From startups to large tech firms, outsourcing is common practice when developing software products. I myself worked as a contract designer and developer until 2007 when I was recruited to work for a game development company, who happened to be one of my clients. They relied heavily on remote developers and it was there that I discovered the good, the bad and the hideous of the employers side of things – managing remote developers.
Over the years I've witnessed a lot of chaos creep into remote teams that were't carefully managed, and I've discovered there's a bit of an art to keeping them on track. For some projects, the experience of working shoulder to shoulder with developers can't be replaced, not just for maintaining quality and accountability, but for maintaining your sanity. Large companies are starting to take note as well. In 2013, Yahoo's Marissa Mayer ended the company's remote working policy.
From Mayer's memo published by AllThingsD:
Beginning in June, we’re asking all employees with work-from-home arrangements to work in Yahoo! offices. If this impacts you, your management has already been in touch with next steps. And, for the rest of us who occasionally have to stay home for the cable guy, please use your best judgment in the spirit of collaboration. Being a Yahoo isn’t just about your day-to-day job, it is about the interactions and experiences that are only possible in our offices.
In their book, Remote, Jason Fried and David Hansson make the argument against Mayer's position on remote workers by pointing out the value of not restricting your company's talent to one geographic location. Because it can be so difficult to hire high quality developers in some areas of the U.S., I mostly agree with this position. Especially for startups and small companies needing short term help.
However, it's not insignificant that a company like Yahoo is taking steps to move everyone in-house, and I have little doubt that the decision was based in part on productivity issues. There are plenty of grey areas facing managers with remote teams, and in my experience, having worked as a contractor has been invaluable in my own approach to managing contractors. In this article I'll briefly cover five areas that I think can most often cause remote development projects to go south.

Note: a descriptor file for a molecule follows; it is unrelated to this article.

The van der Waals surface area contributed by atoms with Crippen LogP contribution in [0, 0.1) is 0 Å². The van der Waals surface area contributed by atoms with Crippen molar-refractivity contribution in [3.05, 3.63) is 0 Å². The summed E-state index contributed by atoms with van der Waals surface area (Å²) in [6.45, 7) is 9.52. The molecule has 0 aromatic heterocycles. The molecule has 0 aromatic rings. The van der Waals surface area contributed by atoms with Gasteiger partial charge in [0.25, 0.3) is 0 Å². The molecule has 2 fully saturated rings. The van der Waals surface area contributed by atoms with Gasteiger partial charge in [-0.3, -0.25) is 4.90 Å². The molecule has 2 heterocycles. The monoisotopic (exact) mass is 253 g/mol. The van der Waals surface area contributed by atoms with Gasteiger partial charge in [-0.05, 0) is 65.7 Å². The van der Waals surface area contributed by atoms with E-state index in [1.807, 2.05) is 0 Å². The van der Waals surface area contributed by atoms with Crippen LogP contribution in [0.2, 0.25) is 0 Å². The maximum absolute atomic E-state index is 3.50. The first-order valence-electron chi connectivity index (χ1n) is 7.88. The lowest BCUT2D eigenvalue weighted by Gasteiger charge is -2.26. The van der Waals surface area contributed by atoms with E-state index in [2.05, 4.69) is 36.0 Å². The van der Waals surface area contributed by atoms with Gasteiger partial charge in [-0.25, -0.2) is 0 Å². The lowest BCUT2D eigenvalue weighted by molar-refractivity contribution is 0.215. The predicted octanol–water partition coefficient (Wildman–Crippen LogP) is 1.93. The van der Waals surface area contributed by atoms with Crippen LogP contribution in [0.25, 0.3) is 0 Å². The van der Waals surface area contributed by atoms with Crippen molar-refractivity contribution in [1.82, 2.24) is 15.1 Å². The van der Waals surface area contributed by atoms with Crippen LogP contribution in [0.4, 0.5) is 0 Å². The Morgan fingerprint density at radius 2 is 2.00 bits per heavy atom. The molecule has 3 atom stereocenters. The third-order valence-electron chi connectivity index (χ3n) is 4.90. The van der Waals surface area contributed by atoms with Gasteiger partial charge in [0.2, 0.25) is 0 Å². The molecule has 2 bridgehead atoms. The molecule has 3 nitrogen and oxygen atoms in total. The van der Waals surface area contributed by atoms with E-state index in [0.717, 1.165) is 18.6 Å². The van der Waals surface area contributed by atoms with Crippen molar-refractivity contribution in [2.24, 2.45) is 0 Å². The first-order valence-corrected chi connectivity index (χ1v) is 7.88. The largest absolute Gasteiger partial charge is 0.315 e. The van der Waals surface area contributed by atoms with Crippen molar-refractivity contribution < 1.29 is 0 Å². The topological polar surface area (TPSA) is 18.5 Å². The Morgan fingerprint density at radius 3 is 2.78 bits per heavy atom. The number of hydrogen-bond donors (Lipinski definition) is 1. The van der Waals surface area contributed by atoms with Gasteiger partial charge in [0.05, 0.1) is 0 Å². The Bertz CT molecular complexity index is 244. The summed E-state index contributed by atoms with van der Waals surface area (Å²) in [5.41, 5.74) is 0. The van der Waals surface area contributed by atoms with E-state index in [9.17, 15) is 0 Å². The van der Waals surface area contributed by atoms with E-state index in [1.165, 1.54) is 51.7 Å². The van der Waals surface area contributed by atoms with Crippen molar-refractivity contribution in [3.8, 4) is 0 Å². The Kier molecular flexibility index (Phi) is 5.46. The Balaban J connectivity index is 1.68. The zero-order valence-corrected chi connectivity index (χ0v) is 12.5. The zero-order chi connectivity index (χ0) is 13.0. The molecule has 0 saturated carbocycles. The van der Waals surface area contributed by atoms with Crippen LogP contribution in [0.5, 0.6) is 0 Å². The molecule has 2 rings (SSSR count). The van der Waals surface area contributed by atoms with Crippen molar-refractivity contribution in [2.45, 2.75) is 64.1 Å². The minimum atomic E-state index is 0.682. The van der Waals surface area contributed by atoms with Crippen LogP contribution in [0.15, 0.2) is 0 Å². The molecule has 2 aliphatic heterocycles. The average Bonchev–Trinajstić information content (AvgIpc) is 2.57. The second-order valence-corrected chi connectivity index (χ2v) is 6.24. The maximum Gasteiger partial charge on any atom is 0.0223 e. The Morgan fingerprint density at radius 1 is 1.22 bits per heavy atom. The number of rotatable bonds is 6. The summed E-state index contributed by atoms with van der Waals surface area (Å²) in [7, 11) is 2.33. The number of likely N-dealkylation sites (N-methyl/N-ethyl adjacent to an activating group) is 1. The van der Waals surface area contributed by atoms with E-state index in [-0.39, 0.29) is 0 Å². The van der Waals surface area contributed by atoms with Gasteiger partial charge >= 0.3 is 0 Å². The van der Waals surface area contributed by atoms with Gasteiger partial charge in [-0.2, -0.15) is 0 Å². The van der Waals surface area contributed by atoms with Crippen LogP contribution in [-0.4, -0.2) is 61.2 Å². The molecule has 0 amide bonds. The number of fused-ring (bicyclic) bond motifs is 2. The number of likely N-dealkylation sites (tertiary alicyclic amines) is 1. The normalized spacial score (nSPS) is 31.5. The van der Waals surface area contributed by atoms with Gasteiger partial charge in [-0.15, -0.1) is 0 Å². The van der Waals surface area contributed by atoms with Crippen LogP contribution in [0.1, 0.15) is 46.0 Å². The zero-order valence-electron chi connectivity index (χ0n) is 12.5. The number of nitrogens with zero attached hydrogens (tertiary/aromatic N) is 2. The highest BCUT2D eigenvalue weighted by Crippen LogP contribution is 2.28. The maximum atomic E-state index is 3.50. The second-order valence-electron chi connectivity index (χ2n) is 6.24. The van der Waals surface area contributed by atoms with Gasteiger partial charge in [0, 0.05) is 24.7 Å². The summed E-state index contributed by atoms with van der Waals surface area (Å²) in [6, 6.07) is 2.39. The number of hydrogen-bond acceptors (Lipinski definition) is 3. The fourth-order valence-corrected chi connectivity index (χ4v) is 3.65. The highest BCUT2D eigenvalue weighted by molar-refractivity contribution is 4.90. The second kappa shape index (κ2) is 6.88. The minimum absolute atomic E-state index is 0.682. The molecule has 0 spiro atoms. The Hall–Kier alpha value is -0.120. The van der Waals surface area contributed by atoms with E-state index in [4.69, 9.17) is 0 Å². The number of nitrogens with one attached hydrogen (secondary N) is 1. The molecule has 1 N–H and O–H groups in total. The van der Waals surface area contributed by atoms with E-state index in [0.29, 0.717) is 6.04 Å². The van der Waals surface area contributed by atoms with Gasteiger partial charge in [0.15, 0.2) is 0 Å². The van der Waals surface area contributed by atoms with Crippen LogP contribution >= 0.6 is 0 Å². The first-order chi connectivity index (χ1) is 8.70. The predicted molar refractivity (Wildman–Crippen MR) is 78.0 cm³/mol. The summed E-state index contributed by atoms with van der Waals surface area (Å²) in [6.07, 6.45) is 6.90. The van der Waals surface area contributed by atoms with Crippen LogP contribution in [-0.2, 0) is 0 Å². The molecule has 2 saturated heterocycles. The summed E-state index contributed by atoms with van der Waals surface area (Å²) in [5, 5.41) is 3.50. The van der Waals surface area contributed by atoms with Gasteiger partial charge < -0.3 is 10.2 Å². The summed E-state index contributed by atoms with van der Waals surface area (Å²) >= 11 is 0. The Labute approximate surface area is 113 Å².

Qualified developers are in huge demand. There are few of them, and a lot of us. According to a 2014 CareerBuilder study, 71% of IT companies reported unfilled positions due to a lack of qualified candidates. It's important to note that this is not just a U.S. market problem, so don't be fooled by the notion that plenty of cheap, qualified developers can be found offshore.
The law of large numbers in countries like India does not apply when it comes to available tech talent. Sure, you'll find a lot more people claiming to be qualified, especially if you use contractor sites like Upwork, but I've found most people who apply to postings on sites like this are in no way qualified. In fact, many are there to try to take advantage of people who don't possess an adequate bullshit meter in tech matters. That being said, Upwork can be a good resource if you know how to screen properly.
Without question, the U.S. tech scene is outpacing the world, yet I've generally found there to be little difference between the U.S. and other countries when it comes to the number of available qualified developers in circulation. Good developers in any time-zone are in short supply and most are happily employed at large companies with coding cultures that appeal to them.
In the States, if you're looking for junior developers, we've got 'em. There are plenty of young people with CS degrees or some basic coding knowledge, but if you're building a product with a small team, you typically need more serious coding muscle. I'll attempt to avoid a cultural rant, but it's important for anyone hiring in the U.S. to recognize that the current college crowd arriving onto the tech scene typically has the entitlement-generation attitude built in. There's no shortage of individuals who think they're qualified because they attend meet-ups, yet have little motivation to push themselves unless it comes with a check.
On the flip side, those rare individuals who spend nights and weekends crafting a real skill set, often have rock-star egos and pricey requirements if you seek their greatness. You can see the result of this in the outrageous perks being offered by companies in the Bay Area. These things may not be PC to point out, but it is a reality that we face here, and it's important to factor this into hiring expectations. It may take a little longer to find the right talent for your business.